Medical marijuana safe from federal crackdown through September, according to near-final budget

Posted at 5:42 PM, May 01, 2017
and last updated 2017-05-01 19:45:18-04

DENVER – Colorado’s medical marijuana is safe from a federal crackdown through at least September, after lawmakers worked a rider into the bipartisan budget deal to protect states with medical marijuana programs.

The section of the budget deal pertaining to medical marijuana (pages 230-231) says that the Department of Justice may not use any budgetary funds “to prevent any of [a list of states, districts and territories] from implementing their own laws that authorize the use, distribution, possession, or cultivation of medical marijuana.”

But puzzlingly, not included on the list of states, districts and territories protected from a DOJ crackdown are six states – Idaho, Indiana, Kansas, Nebraska, North Dakota and South Dakota.

Two of those states – North Dakota and Indiana – have legalized forms of medical marijuana since November. North Dakota voters approved a medical marijuana ballot measure in November, and just last week, Indiana’s governor signed a bill allowing CBD medical cannabis.

Under current language, neither North Dakota nor Indiana would be protected by federal agents under the budget. Denver7 has reached out to budget writers and the DOJ as to why those six states weren’t included, but have yet to receive any concrete response.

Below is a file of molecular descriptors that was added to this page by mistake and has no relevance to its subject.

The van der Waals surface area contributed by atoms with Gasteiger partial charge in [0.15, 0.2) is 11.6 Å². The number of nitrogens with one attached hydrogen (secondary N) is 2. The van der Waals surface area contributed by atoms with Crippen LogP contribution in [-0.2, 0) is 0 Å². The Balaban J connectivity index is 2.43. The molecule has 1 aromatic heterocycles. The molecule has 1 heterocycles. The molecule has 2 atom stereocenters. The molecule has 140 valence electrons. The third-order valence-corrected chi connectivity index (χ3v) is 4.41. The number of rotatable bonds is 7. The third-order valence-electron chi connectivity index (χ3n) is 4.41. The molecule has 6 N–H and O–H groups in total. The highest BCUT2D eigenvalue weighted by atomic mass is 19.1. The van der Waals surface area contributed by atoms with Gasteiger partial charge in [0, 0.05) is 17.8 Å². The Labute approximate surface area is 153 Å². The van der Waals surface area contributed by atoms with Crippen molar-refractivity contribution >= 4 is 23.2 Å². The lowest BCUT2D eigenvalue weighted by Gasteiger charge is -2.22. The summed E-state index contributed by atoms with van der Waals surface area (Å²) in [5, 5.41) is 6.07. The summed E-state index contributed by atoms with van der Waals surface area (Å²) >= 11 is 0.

When factoring in Indiana, 30 U.S. states and the District of Columbia have approved medical marijuana in some form.

Still, the inclusion of the rider, once known as the Rohrabacher-Farr amendment, once again in the budget for the remainder of the fiscal year is good news for some who had worried about a crackdown on legal marijuana under the Donald Trump administration’s DOJ.

Attorney General Jeff Sessions and the White House have made several statements over the past several months that have concerned the marijuana industry and states that allow it, including one instance in which he compared the opioid epidemic to the use of marijuana, and other statements in which he called the usage of medical marijuana to help recovering opioid addicts "stupid."

Colorado Attorney General Cynthia Coffman asked Sessions and the DOJ earlier this yearto come to Colorado to see the medical and recreational industries for themselves, and her office has been in discussions with the DOJ as to how federal officials may treat marijuana in Colorado.

“At this point in time the Administration has not announced what position or action they make take on recreational marijuana,” Coffman told Denver7 Monday, adding that neither Sessions nor the DOJ has yet to take her up on her offer, but that it “remains open.”

“Patients and doctors in states that have approved medical marijuana need to know that they safe from arrest and prosecution by the federal government,” a statement from the Senate Appropriations Committee said.

“Medical marijuana patients and the businesses that support them now have a measure of certainty,” said Rep. Earl Blumenauer, an Oregon Democrat who pushed for the inclusion of the rider in the budget. “But this annual challenge must end. We need permanent protections for state-legal medical marijuana programs, as well as adult-use.”

The rider was first approved in 2014 and has been put into each spending bill since. This year’s bill also includes a section that protects industrial hemp research from a possible DOJ crackdown.

Congress and the president still have to approve the finalized budget, but votes in Congress are expected early this week.

A bill in Colorado’s Legislature that aimed to protect the state from any federal crackdown on either recreational or medical marijuana was killed in a Senate committee Monday after it passed the House in April.

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